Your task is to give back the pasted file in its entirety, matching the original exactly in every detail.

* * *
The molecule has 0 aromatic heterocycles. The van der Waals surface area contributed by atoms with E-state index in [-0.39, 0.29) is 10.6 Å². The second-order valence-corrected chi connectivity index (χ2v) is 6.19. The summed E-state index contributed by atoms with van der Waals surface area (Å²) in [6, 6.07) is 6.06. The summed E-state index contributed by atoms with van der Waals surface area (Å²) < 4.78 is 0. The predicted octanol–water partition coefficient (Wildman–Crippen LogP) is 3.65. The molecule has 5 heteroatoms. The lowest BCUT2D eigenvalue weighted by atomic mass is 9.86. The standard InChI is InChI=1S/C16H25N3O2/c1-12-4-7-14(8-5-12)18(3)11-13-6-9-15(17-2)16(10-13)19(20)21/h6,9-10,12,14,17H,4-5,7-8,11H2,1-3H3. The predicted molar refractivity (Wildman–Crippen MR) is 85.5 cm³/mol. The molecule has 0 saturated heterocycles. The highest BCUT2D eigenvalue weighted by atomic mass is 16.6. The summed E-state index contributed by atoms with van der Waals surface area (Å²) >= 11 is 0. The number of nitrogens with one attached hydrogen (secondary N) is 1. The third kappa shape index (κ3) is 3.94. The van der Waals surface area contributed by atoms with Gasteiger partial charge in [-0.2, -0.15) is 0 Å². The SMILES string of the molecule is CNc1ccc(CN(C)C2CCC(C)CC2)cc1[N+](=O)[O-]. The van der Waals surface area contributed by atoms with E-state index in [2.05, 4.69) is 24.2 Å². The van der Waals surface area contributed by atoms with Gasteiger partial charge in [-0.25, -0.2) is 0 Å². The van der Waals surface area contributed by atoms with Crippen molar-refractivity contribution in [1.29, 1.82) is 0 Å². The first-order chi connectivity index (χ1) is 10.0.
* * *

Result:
The molecule has 0 aromatic heterocycles. The van der Waals surface area contributed by atoms with E-state index in [-0.39, 0.29) is 10.6 Å². The second-order valence-corrected chi connectivity index (χ2v) is 6.19. The summed E-state index contributed by atoms with van der Waals surface area (Å²) in [6, 6.07) is 6.06. The summed E-state index contributed by atoms with van der Waals surface area (Å²) < 4.78 is 0. The predicted octanol–water partition coefficient (Wildman–Crippen LogP) is 3.65. The molecule has 5 heteroatoms. The lowest BCUT2D eigenvalue weighted by atomic mass is 9.86. The standard InChI is InChI=1S/C16H25N3O2/c1-12-4-7-14(8-5-12)18(3)11-13-6-9-15(17-2)16(10-13)19(20)21/h6,9-10,12,14,17H,4-5,7-8,11H2,1-3H3. The predicted molar refractivity (Wildman–Crippen MR) is 85.5 cm³/mol. The molecule has 0 saturated heterocycles. The highest BCUT2D eigenvalue weighted by atomic mass is 16.6. The summed E-state index contributed by atoms with van der Waals surface area (Å²) >= 11 is 0. The number of nitrogens with one attached hydrogen (secondary N) is 1. The third kappa shape index (κ3) is 3.94. The van der Waals surface area contributed by atoms with Gasteiger partial charge in [-0.2, -0.15) is 0 Å². The SMILES string of the molecule is CNc1ccc(CN(C)C2CCC(C)CC2)cc1[N+](=O)[O-]. The van der Waals surface area contributed by atoms with E-state index in [2.05, 4.69) is 24.2 Å². The van der Waals surface area contributed by atoms with Gasteiger partial charge in [-0.25, -0.2) is 0 Å². The van der Waals surface area contributed by atoms with Crippen molar-refractivity contribution in [1.29, 1.82) is 0 Å². The first-order chi connectivity index (χ1) is 10.0.